Pippin Pre-School

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About Pippin Pre-School

Name Pippin Pre-School
Ofsted Inspections
Address Buttercup Road, Stotfold, Hitchin, Hertfordshire, SG5 4PF
Phase Childcare on Non-Domestic Premises, Sessional day care
Gender Mixed
Local Authority CentralBedfordshire
Highlights from Latest Inspection

What is it like to attend this early years setting?

The provision is good

Children arrive happily and separate from their parents confidently. They greet each other and staff enthusiastically. Children understand the pre-school routines and instinctively know what room their day starts in.

Staff teach children to play collaboratively and treat each other with kindness and respect. For example, they listen to each other's opinions and work together to build a ladder for the outdoor play equipment. Children enjoy using their imagination at the pre-school.

They dress up as superheroes and pretend to save their friends. Children behave well and remind their friends of the pre-school's 'superhero...' rules.Staff get to know children well.

They plan their teaching to support all children, including those with special educational needs and/or disabilities (SEND). As a result, children make good progress. Staff plan varied experiences for the children to ignite their curiosity.

For example, children eagerly take part in an underwater scavenger hunt where they search for sea creatures hidden around the room. Staff help children to understand the intended learning first. For example, they model how to correctly hold scissors before cutting the paper.

When children struggle, staff help children to gain resilience and confidence in their own abilities as they encourage them to try again with their support.

What does the early years setting do well and what does it need to do better?

Since the last inspection, the pre-school has made significant improvements. The leadership team and staff have worked closely with the local authority to raise quality across the pre-school.

There is a culture of reflective practice and continuous professional development. Staff talk about being well supported. Leaders regularly observe staff interacting with children and provide them with feedback to help them to improve their teaching.

There is a clear vision for the future, and everyone is working towards the same goal.The leadership team and staff plan a well-sequenced and ambitious curriculum. Staff talk about planning activities that build on children's prior knowledge and skills.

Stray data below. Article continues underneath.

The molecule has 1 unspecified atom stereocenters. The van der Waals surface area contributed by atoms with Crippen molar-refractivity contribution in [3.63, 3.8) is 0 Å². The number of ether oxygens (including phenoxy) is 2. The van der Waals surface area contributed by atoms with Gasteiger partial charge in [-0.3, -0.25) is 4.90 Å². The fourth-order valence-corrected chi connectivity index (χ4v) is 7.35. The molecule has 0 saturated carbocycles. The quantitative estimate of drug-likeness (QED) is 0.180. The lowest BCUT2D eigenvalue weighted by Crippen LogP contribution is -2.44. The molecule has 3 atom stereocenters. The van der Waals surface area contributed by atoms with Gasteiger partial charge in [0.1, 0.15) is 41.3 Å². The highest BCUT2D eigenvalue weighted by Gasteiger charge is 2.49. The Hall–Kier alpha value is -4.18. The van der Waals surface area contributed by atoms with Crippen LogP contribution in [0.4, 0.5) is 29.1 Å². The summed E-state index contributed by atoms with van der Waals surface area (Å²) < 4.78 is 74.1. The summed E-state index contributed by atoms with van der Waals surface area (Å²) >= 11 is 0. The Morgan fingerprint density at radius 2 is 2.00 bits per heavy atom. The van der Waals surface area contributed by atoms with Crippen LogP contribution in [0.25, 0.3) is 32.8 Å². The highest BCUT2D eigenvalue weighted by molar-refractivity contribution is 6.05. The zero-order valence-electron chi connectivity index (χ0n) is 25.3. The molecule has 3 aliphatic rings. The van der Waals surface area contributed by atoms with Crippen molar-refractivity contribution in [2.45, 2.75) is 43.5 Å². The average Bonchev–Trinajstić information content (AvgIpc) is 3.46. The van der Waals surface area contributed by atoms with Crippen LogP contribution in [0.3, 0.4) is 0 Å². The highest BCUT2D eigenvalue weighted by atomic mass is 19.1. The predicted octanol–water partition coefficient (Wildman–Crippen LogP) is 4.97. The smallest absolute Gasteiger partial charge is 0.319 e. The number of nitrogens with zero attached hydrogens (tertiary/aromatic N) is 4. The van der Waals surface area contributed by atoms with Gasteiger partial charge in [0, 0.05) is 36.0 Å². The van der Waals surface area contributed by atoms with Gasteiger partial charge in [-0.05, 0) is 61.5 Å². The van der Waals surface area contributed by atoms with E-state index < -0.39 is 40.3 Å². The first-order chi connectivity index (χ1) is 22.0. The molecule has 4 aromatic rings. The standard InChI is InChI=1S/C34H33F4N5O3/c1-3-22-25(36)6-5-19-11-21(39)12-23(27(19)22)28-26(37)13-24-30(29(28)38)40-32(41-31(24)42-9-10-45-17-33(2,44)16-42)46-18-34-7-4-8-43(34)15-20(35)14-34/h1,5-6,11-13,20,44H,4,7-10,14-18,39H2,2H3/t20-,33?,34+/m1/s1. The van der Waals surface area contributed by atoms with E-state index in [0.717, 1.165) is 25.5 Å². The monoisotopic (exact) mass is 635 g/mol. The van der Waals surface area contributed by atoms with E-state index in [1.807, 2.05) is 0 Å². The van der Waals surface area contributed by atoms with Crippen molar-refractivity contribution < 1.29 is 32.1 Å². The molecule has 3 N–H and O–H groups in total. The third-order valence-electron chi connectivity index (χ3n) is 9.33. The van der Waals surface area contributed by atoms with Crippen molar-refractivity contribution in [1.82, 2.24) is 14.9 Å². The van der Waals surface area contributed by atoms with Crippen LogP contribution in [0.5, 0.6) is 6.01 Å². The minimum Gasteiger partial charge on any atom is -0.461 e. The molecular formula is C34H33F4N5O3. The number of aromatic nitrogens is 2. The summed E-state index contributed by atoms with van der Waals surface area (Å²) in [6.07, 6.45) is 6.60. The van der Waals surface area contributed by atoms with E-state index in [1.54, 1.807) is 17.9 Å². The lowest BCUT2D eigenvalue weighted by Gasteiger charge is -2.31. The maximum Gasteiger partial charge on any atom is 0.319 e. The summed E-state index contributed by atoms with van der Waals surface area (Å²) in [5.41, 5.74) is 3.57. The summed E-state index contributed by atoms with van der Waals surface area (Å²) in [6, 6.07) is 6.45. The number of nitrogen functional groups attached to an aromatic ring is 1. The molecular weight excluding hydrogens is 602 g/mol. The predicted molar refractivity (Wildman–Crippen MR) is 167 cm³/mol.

Occasionally, staff identify too many learning intentions to work on in a single activity. Staff then lose focus, children's attention is not sustained and the intended learning outcome is not always achieved.Children are developing their independence skills as they make choices about their play.

They enjoy selecting their snack and pouring their own drinks. At times, older children are not encouraged to have a go at simple tasks for themselves, such as opening the packaging of the food in their lunch boxes or putting on aprons.Opportunities for children to develop their communication and language skills are good.

Staff read a range of stories and help children to retell the story. They are receptive to what children say. For example, after reading a familiar book about animals in the zoo, children talk about the pets they have at home.

This helps children to become confident in initiating discussions. Older children share their knowledge of letter sounds as they move marbles around letter-shaped trays.Children develop their physical skills.

For example, in the outdoor area, children use ride-on toys, pour water through pipes and dig in the sand. They benefit from a range of extra opportunities the pre-school offers. For example, they watch a chrysalis emerge as a butterfly.

Children enjoy taking care of the plants in the garden. Staff support them to develop their knowledge and understanding of the natural world.Parents speak highly of the pre-school and the caring staff.

They comment on how well their children are developing. Parents value the regular updates on the pre-school's achievements since the last inspection. They feel well informed about how to support their children's learning at home.

The SEND coordinator ensures that children with SEND have detailed learning plans. This system of regularly reviewing targets helps to support all children to make good progress. Staff use additional funding well to meet children's needs.

Children eligible for additional funding through the early years pupil premium get the support they need. For example, staff have put together learning packs to help the children who will soon be starting school.


The arrangements for safeguarding are effective.

The leadership team has ensured that all staff and the pre-school committee have attended suitable safeguarding training. Staff display a good awareness of the signs and symptoms that indicate a child may be at risk of harm. Staff know the procedures to follow if they have concerns about a child or the conduct of another member of staff.

Leaders speak to staff about safeguarding subjects to ensure that their knowledge is up to date and that they would act appropriately. Leaders follow robust recruitment procedures to check that staff remain suitable to work with children.

What does the setting need to do to improve?

To further improve the quality of the early years provision, the provider should: nincrease staff confidence in how to identify more precisely what they want children to learn from an activity so that the teaching matches the intention strengthen opportunities for children to further develop their independence.

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